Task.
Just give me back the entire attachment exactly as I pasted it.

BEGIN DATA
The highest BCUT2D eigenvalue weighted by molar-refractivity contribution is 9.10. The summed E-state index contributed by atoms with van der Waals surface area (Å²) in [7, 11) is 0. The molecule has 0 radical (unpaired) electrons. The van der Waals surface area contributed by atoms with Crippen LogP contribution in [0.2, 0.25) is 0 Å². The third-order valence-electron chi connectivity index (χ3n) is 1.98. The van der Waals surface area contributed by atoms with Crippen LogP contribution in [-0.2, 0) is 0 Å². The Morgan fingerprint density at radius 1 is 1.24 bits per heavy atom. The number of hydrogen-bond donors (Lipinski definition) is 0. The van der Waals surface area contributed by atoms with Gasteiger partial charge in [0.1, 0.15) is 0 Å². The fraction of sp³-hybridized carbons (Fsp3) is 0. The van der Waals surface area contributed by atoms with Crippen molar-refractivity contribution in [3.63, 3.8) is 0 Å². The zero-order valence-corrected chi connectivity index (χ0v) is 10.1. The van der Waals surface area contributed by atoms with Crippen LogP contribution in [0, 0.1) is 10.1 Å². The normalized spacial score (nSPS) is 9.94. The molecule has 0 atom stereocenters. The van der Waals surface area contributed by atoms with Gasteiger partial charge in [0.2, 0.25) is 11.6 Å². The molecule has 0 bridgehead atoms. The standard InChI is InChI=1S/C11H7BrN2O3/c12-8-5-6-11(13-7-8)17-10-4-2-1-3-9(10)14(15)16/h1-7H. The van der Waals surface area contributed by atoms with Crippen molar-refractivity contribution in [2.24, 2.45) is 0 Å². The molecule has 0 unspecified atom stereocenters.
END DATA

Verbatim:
The highest BCUT2D eigenvalue weighted by molar-refractivity contribution is 9.10. The summed E-state index contributed by atoms with van der Waals surface area (Å²) in [7, 11) is 0. The molecule has 0 radical (unpaired) electrons. The van der Waals surface area contributed by atoms with Crippen LogP contribution in [0.2, 0.25) is 0 Å². The third-order valence-electron chi connectivity index (χ3n) is 1.98. The van der Waals surface area contributed by atoms with Crippen LogP contribution in [-0.2, 0) is 0 Å². The Morgan fingerprint density at radius 1 is 1.24 bits per heavy atom. The number of hydrogen-bond donors (Lipinski definition) is 0. The van der Waals surface area contributed by atoms with Gasteiger partial charge in [0.1, 0.15) is 0 Å². The fraction of sp³-hybridized carbons (Fsp3) is 0. The van der Waals surface area contributed by atoms with Crippen molar-refractivity contribution in [3.63, 3.8) is 0 Å². The zero-order valence-corrected chi connectivity index (χ0v) is 10.1. The van der Waals surface area contributed by atoms with Crippen LogP contribution in [0, 0.1) is 10.1 Å². The normalized spacial score (nSPS) is 9.94. The molecule has 0 atom stereocenters. The van der Waals surface area contributed by atoms with Gasteiger partial charge in [0.2, 0.25) is 11.6 Å². The molecule has 0 bridgehead atoms. The standard InChI is InChI=1S/C11H7BrN2O3/c12-8-5-6-11(13-7-8)17-10-4-2-1-3-9(10)14(15)16/h1-7H. The van der Waals surface area contributed by atoms with Crippen molar-refractivity contribution in [2.24, 2.45) is 0 Å². The molecule has 0 unspecified atom stereocenters.